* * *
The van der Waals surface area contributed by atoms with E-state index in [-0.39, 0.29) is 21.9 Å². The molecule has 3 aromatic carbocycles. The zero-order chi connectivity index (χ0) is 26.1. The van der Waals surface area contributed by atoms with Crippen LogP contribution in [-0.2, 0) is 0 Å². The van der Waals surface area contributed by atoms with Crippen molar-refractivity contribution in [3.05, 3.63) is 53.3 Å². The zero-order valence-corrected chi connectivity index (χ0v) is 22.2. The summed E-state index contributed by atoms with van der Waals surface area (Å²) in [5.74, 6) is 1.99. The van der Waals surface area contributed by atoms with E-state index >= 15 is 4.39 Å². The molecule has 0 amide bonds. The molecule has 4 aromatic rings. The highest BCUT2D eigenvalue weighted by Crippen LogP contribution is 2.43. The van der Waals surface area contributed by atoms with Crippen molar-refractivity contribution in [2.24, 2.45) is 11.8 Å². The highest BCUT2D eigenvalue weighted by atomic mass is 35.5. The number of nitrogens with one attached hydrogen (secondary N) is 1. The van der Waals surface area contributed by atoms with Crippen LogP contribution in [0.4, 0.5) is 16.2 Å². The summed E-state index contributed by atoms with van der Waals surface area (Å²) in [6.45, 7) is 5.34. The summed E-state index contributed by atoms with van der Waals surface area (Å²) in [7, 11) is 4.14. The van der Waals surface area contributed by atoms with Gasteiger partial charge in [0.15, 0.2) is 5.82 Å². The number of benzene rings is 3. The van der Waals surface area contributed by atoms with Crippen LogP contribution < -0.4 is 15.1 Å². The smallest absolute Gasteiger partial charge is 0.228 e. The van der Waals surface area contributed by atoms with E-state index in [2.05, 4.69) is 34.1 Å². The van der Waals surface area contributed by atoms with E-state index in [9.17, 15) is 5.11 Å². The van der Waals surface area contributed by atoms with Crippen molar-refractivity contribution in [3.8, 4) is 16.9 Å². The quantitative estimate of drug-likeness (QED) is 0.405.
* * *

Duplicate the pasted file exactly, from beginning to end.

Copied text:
The van der Waals surface area contributed by atoms with E-state index in [-0.39, 0.29) is 21.9 Å². The molecule has 3 aromatic carbocycles. The zero-order chi connectivity index (χ0) is 26.1. The van der Waals surface area contributed by atoms with Crippen LogP contribution in [-0.2, 0) is 0 Å². The van der Waals surface area contributed by atoms with Crippen molar-refractivity contribution in [3.05, 3.63) is 53.3 Å². The zero-order valence-corrected chi connectivity index (χ0v) is 22.2. The summed E-state index contributed by atoms with van der Waals surface area (Å²) in [5.74, 6) is 1.99. The van der Waals surface area contributed by atoms with E-state index >= 15 is 4.39 Å². The molecule has 0 amide bonds. The molecule has 4 aromatic rings. The highest BCUT2D eigenvalue weighted by Crippen LogP contribution is 2.43. The van der Waals surface area contributed by atoms with Crippen molar-refractivity contribution in [2.24, 2.45) is 11.8 Å². The highest BCUT2D eigenvalue weighted by atomic mass is 35.5. The number of nitrogens with one attached hydrogen (secondary N) is 1. The van der Waals surface area contributed by atoms with Crippen LogP contribution in [0.4, 0.5) is 16.2 Å². The summed E-state index contributed by atoms with van der Waals surface area (Å²) in [6.45, 7) is 5.34. The summed E-state index contributed by atoms with van der Waals surface area (Å²) in [7, 11) is 4.14. The van der Waals surface area contributed by atoms with Gasteiger partial charge in [0.15, 0.2) is 5.82 Å². The number of benzene rings is 3. The van der Waals surface area contributed by atoms with Crippen LogP contribution < -0.4 is 15.1 Å². The smallest absolute Gasteiger partial charge is 0.228 e. The van der Waals surface area contributed by atoms with E-state index in [2.05, 4.69) is 34.1 Å². The van der Waals surface area contributed by atoms with E-state index in [9.17, 15) is 5.11 Å². The van der Waals surface area contributed by atoms with Crippen molar-refractivity contribution in [3.8, 4) is 16.9 Å². The quantitative estimate of drug-likeness (QED) is 0.405.